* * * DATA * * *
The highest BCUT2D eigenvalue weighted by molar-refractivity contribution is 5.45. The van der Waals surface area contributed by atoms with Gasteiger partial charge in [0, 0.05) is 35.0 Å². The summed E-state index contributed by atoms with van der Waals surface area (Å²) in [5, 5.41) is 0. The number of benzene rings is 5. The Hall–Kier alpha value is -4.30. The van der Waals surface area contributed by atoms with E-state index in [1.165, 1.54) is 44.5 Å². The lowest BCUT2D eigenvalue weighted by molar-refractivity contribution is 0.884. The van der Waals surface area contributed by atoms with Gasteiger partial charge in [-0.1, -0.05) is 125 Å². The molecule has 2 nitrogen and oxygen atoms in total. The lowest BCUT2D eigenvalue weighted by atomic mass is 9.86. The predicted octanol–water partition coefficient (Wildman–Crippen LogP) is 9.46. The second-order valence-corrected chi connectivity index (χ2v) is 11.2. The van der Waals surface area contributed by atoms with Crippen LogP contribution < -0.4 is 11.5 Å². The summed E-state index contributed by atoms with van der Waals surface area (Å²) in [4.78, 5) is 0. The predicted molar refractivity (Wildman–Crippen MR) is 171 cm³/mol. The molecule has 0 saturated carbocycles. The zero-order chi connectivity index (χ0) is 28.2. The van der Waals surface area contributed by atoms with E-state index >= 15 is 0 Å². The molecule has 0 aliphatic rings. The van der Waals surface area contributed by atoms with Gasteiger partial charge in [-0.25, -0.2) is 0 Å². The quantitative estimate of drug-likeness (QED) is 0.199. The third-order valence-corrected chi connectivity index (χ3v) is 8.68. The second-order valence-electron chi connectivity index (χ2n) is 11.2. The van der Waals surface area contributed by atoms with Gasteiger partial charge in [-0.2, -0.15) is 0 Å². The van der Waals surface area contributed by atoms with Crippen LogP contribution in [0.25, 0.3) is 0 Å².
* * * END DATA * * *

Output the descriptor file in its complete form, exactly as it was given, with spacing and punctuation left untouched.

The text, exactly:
The highest BCUT2D eigenvalue weighted by molar-refractivity contribution is 5.45. The van der Waals surface area contributed by atoms with Gasteiger partial charge in [0, 0.05) is 35.0 Å². The summed E-state index contributed by atoms with van der Waals surface area (Å²) in [5, 5.41) is 0. The number of benzene rings is 5. The Hall–Kier alpha value is -4.30. The van der Waals surface area contributed by atoms with E-state index in [1.165, 1.54) is 44.5 Å². The lowest BCUT2D eigenvalue weighted by molar-refractivity contribution is 0.884. The van der Waals surface area contributed by atoms with Gasteiger partial charge in [-0.1, -0.05) is 125 Å². The molecule has 2 nitrogen and oxygen atoms in total. The lowest BCUT2D eigenvalue weighted by atomic mass is 9.86. The predicted octanol–water partition coefficient (Wildman–Crippen LogP) is 9.46. The second-order valence-corrected chi connectivity index (χ2v) is 11.2. The van der Waals surface area contributed by atoms with Crippen LogP contribution < -0.4 is 11.5 Å². The summed E-state index contributed by atoms with van der Waals surface area (Å²) in [4.78, 5) is 0. The predicted molar refractivity (Wildman–Crippen MR) is 171 cm³/mol. The molecule has 0 saturated carbocycles. The zero-order chi connectivity index (χ0) is 28.2. The van der Waals surface area contributed by atoms with E-state index >= 15 is 0 Å². The molecule has 0 aliphatic rings. The van der Waals surface area contributed by atoms with Gasteiger partial charge in [-0.25, -0.2) is 0 Å². The quantitative estimate of drug-likeness (QED) is 0.199. The third-order valence-corrected chi connectivity index (χ3v) is 8.68. The second-order valence-electron chi connectivity index (χ2n) is 11.2. The van der Waals surface area contributed by atoms with Gasteiger partial charge in [-0.2, -0.15) is 0 Å². The van der Waals surface area contributed by atoms with Crippen LogP contribution in [0.25, 0.3) is 0 Å².